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Archive for the ‘Critical Thinking’ Category

2nd Call for Papers: Topoi–Reasoning, Argumentation, and Critical Thinking Instruction

Submission Deadline: 30 OCTOBER 2015

Topic: Reasoning, Argumentation, Critical Thinking Instruction (RACT)

Journal: TOPOI (http://www.springer.com/philosophy/journal/11245)

Peer review stage: about 8 weeks

Submission of revised papers: January 2016

Online-first publication expected: April 2016

Following the RACT2015 conference, held 25-27 FEB at Lund University (see: http://ract2015.wordpress.com), we invite submissions of papers for publication in a special issue of TOPOI (http://www.springer.com/philosophy/journal/11245). Papers must be in the order of 6000 to 8000 words (including references), and must address one or more of the conference themes listed at the above website. Whether being addressed from an empirical or a more conceptual perspective, other than rigor and quality of scholarship (as evidenced, for instance, by demonstrating, familiarity with the relevant literature), this special issue primarily seeks to inform those who wish to reduce the distance between the research front and what is (falsely) presented to students as the state-of-the-art critical thinking instruction. Therefore, papers should in one way or another be of immediate relevance to those who already do, or plan to, teach or implement instruction in critical thinking as part of school or university education, either as dedicated courses or across the curriculum. Of special relevance is the current trend to appropriate research on social, cognitive and other biases, as well as two systems or two processes accounts of human reasoning.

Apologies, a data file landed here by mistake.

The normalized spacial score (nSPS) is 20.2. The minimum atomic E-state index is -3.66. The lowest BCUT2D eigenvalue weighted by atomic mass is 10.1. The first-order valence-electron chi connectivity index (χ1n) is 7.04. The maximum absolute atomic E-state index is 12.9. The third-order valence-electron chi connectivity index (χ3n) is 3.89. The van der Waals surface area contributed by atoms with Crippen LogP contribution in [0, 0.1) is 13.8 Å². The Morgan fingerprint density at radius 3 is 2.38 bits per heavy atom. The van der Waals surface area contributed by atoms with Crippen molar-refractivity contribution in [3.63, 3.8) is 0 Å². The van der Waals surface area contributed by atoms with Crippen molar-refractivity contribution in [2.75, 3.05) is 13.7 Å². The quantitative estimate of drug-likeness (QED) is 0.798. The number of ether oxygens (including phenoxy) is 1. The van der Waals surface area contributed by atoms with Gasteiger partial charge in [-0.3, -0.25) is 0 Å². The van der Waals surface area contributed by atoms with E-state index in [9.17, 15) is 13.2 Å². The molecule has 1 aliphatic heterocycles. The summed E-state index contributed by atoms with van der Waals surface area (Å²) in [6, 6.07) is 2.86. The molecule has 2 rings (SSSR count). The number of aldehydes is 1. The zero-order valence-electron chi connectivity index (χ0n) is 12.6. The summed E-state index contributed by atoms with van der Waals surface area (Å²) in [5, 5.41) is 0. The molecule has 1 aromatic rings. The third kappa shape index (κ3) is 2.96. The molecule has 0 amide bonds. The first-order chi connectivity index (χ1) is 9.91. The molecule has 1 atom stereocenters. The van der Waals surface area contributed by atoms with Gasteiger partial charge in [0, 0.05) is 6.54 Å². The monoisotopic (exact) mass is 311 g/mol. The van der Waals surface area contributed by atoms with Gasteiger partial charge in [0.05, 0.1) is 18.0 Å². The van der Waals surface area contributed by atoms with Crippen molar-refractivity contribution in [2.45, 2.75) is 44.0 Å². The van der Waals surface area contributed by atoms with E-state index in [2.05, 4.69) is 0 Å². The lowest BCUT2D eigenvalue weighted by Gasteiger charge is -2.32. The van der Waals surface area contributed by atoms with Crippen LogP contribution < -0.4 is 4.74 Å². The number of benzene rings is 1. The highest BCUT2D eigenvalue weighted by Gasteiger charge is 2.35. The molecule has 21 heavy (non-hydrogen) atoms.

Among those invited to submit to this special issue are the RACT keynote speakers: (more…)

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Vol 35, No 2 (2015)

Articles

David Godden. Argumentation, rationality, and psychology of reasoning (135-167)

Cristián Santibáñez, What is the Purpose of Arguing? On Value, Function and Normativity in Argumentation (168-183)

Jeffrey Maynes, Critical Thinking and Cognitive Bias (184-204)

Kunimasa Sato, Sensitizing Reasons by Emulating Exemplars (205-221)

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Informal Logic vol. 31 no. 4

Informal Logic vol. 31 no. 4

Informal Logic vol. 34, no. 4 is up at the journal’s homepage.

Contents

Looking forward to reading that first one, myself! Interesting issue overall, though–do check it out!

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WANTED: Ideas for a paper or a panel discussion or a book review session for the AILACT Group Session at the Central Division meeting of the American Philosophical Association, February 18-21, 2015, at the Ballpark Hilton, St. Louis.

This is a great way to share some ideas and test some arguments with friends. It’s always a fun social occasion too.

Topics include:  critical thinking, informal logic, argumentation, their instruction, assessment, and philosophical and psychological foundations.

Please send ideas or questions by September 30 to Kevin Possin: kpossin@winona.edu

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23-26 September, 2015
Diego Portales Univeristy,
Santiago, Chile

Conference Website: http://www.cear-lact.udp.cl/index.htm